• "'Judaism,' 'Islam,' and the Dangers of Knowledge in Christian Culture, with Special Attention to the Case of King Alfonso X, 'the Wise,' of Castile." In Mapping Knowledge: Cross-Pollination in Late Antiquity and the Middle Ages. Arabica Veritas, vol. I, edited by C. Burnett and P. Mantas-España, 253–76. Cordoba: Oriens Academica, 2014.

  • "Sibling Rivalries, Scriptural Communities: What Medieval History Can and Cannot Teach Us about Relations between Judaism, Christianity, and Islam." In Faithful Narratives, edited by Andrea Sterk and Nina Caputo, 63–82. Ithaca, NY: Cornell University Press, 2014.

  • "Christian Love, Jewish 'Privacy,' and Medieval Kingship." In Center and Periphery: Studies on Power in the Medieval World, edited by Katherine L. Jansen, G. Geltner, and Anne E. Lester, 25–37. Leiden: Brill, 2013.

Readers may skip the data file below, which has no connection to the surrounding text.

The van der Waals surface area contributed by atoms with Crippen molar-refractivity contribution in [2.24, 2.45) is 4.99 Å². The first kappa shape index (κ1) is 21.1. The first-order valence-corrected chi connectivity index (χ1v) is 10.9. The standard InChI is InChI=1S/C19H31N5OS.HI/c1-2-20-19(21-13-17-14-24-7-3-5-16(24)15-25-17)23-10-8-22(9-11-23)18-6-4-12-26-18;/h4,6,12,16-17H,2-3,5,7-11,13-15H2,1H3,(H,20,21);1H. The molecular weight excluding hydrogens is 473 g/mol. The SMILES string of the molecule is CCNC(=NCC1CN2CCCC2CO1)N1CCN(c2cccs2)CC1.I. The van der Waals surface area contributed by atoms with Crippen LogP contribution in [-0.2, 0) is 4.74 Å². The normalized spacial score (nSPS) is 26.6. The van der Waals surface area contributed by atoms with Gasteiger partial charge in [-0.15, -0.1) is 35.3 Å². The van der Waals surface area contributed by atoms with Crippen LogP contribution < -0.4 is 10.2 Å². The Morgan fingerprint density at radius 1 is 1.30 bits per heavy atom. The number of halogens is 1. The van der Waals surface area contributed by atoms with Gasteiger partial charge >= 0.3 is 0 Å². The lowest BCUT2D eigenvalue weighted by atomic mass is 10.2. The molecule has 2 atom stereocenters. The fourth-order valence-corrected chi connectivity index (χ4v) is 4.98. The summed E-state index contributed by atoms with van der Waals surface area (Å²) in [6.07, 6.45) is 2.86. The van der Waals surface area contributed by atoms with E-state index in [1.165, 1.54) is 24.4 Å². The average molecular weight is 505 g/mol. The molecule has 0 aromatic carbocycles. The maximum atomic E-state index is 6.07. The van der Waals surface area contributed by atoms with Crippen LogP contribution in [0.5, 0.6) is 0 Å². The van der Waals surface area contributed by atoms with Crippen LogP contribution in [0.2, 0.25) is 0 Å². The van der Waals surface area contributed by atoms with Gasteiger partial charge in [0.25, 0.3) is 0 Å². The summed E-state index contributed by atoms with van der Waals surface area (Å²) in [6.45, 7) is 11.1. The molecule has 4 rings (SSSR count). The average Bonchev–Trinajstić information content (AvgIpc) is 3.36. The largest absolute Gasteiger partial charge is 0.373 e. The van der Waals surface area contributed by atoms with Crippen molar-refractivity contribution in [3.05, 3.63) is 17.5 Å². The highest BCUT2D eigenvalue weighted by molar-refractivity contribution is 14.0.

• Coauthored with Ricardo Nirenberg. "Badiou's Number: A Critique of Mathematical Ontology." Critical Inquiry 37, no. 4 (2011): 583–614. Response by Alain Badiou and a reply by us, "Critical Response." Critical Inquiry 38 (2012): 362–87.

  • "From Cairo to Cordoba." Nation (June 1, 2011).

  • "When Philosophy Mattered." New Republic (Feb. 3, 2011): 39–43.

  • "Shakespeare's Jewish Questions." Renaissance Drama (2010): 77–113.

  • "Double Game: Maimonides in his World." London Review of Books (Sept. 23, 2010): 31–32.

  • "Anti-Zionist Demography." Dissent (Spr. 2010): 103–9.

Cover of "Neighboring Faiths"